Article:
Born in Paris in 1895, Jean- Michel Frank was exposed to the horrors of the First World War when still a child.
Disposing of a considerable fortune, he was drawn to the high intellectual circles to be found in Paris when the war ended, meeting some of the most famous people of the time, many of whom became faithful clients.
Having studied law in order to enter the world of finance, he decided this course was not for him, and in 1921 began his career as an interior designer. His first projects were for his friends Pierre Drieu la Rochelle and Charles Peignot.
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From the outset, the formal simplicity of his style and his use of original materials set him apart from his contemporaries. Frank banished objects from his interiors, which he furnished using only the purest, almost monastic, pieces of furniture. His work came to the attention of Charles and Marie-Laure de Noailles, whose architect advised them to involve him in the decoration of their town house in Paris in 1925. Completed in 1926, this project figured in an edition of Art et Industrie the following year. From this point on, Jean-Michel Frank was acknowledged as one of the great Parisian interior designers.
Commissions flew in, issued by celebrities such as the designer Elsa Schiaparelli, the industrialist Robert Chevalier, the composer Cole Porter, and Nelson Rockefeller in New York.
Working with the company Chanaux to create his furniture, Jean-Michel Frank also engaged artists to design exceptional pieces for his interiors. The first artist to work with him was the sculptor Henri Laurens, who mainly created pieces in metal.
Alberto Giacometti, who he met in 1928, chiefly made bronze lights and plaster vases with a white or black glaze, and the painter Christian Bérard designed motifs that were transposed onto carpets or hangings. The architects Emilio Terry and Paul Rodocanachi were also involved.
Jean-Michel Frank drew from their multiple talents, selecting and commissioning the most modern pieces to furnish his pure, uncluttered settings. In his interiors, walls were lined with parchment, leather, or simply whitewashed; seats were strict, with a neoclassical feel; his U-shaped tables were inlaid with ivory or mica; straw marquetry screens united the whole. Frank probably discovered the surrealist painter Salvador Dali in 1930 at a dinner party at the Noailles’. Their collaboration notably resulted in screens decorated by the painter, which were presented in Frank’s boutique when it opened in 1935, rue du Faubourg-Saint- Honoré. The famous mouth-shaped ‘Mae West’ sofa also resulted from their collaboration, as did the striking wooden standing lamp decorated with gold leaf. This lamp even figured in Jorge Born’s house in Buenos Aires, one of the last and best-known projects Jean-Michel Frank accomplished.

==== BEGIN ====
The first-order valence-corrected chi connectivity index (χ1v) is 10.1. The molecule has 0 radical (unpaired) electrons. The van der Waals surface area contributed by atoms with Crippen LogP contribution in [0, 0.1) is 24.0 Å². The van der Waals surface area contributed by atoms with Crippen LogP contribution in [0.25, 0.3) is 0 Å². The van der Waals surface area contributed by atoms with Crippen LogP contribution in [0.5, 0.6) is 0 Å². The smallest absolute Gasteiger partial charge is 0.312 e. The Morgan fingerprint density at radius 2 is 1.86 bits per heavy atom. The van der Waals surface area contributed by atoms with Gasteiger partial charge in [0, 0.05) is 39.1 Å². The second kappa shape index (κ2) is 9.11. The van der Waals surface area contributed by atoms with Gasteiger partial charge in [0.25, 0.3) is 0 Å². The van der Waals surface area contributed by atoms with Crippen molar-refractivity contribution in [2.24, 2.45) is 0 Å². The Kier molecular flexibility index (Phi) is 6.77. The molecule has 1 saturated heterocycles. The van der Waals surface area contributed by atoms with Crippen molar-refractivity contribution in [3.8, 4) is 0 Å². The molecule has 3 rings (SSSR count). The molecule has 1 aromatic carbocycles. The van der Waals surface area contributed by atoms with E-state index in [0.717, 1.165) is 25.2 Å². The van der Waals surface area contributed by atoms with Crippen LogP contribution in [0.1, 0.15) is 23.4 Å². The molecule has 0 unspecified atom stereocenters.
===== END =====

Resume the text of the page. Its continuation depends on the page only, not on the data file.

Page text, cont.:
This interior is considered one of the most perfect actualisations of the designer’s aesthetic. Here, he united pieces by his many collaborators: a large drawing room, lined with parchment, contains lights and vases by Giacometti, a few chairs by Rodocanachi and carpets designed by Bérard. The smoking room draws together pieces by Terry and Giacometti, and a screen decorated by Salvador Dali. The leather-panelled library is punctuated by a number of lamps, including the wooden standing lamp designed by Salvador Dali.
When Frank returned to France, war had been declared against Germany and Chanaux & Co. had to close. In 1940, he left France for Buenos Aires, where he became artistic director of the company Comté.
In 1941, he went to New York, most probably for professional reasons. Deeply troubled by news of the war that had broken out, he killed himself by throwing himself from a building.
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